You've rolled over your 401(k), now what?
Did you know leaving behind a 401(k) account could cost you almost $700k in foregone retirement savings?
We consulted with experts like The Center For Retirement Research to perform the most comprehensive analysis to date on what the forgotten 401(k) crisis costs us — and what we can do about it.
IRAs are a great retirement savings option with significant tax advantages. Most people open an IRA when they leave their job and roll over their 401(k) into a new retirement account. However, there are yearly IRA contribution limits that you need to know before making your contribution plan.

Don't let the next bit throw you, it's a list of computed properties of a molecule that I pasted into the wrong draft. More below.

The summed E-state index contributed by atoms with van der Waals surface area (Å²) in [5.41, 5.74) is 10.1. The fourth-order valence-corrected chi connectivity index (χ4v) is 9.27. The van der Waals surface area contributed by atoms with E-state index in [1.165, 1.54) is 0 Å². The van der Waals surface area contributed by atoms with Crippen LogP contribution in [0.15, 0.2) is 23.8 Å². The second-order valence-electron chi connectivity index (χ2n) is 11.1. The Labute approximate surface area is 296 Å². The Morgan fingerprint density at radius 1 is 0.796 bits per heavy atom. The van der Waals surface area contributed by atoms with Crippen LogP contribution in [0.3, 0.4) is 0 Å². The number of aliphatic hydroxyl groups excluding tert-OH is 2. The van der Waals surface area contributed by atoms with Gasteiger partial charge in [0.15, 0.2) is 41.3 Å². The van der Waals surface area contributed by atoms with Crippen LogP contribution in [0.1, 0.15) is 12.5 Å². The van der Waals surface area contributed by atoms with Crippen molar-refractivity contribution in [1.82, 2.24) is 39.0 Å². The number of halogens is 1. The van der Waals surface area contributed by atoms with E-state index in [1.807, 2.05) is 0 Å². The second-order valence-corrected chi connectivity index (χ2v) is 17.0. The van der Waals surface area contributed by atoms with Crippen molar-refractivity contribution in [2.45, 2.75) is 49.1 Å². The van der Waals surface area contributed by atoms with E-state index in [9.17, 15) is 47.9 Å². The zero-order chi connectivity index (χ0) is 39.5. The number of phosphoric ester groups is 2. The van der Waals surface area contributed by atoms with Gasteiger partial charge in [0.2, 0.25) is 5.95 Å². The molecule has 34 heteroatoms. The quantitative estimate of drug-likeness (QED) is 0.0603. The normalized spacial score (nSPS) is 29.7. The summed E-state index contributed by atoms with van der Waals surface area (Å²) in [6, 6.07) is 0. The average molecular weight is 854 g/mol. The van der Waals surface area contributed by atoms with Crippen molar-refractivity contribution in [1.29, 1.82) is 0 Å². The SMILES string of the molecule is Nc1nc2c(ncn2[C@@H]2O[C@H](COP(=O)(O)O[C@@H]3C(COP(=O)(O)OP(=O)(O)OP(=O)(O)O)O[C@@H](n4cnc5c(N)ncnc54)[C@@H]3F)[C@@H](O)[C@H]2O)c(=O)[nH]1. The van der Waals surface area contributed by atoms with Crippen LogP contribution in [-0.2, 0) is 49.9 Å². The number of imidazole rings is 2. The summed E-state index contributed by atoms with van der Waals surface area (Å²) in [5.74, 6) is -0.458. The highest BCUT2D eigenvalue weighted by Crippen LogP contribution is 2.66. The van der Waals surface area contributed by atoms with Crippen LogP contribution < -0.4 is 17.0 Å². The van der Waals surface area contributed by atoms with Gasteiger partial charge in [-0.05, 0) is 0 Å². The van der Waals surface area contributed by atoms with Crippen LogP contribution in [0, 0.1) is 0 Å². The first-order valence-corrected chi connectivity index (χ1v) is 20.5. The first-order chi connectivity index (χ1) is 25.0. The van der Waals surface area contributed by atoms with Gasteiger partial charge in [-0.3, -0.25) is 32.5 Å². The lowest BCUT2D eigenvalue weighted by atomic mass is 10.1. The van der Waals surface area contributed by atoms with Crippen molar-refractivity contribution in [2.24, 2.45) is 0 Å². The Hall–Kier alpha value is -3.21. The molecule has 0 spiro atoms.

If you’ve recently lost a loved one and inherited their retirement account, you have some decisions to make about what to do with their IRA. Dealing with a retirement account during a time of personal loss can feel difficult, so we’ve created this guide to help you understand your options.
IRA rollovers allow you to move funds from an old retirement account into a rollover IRA, which can help you consolidate your nest egg and keep your investments growing. However, IRA transfers of all types, including IRA-to-IRA rollovers, are governed by some important rules, and understanding them can help you avoid hefty tax penalties and headaches in general. Here’s the scoop.
Have another 401(k) to roll over?
Now that you’ve completed a rollover, additional rollovers will be a breeze!
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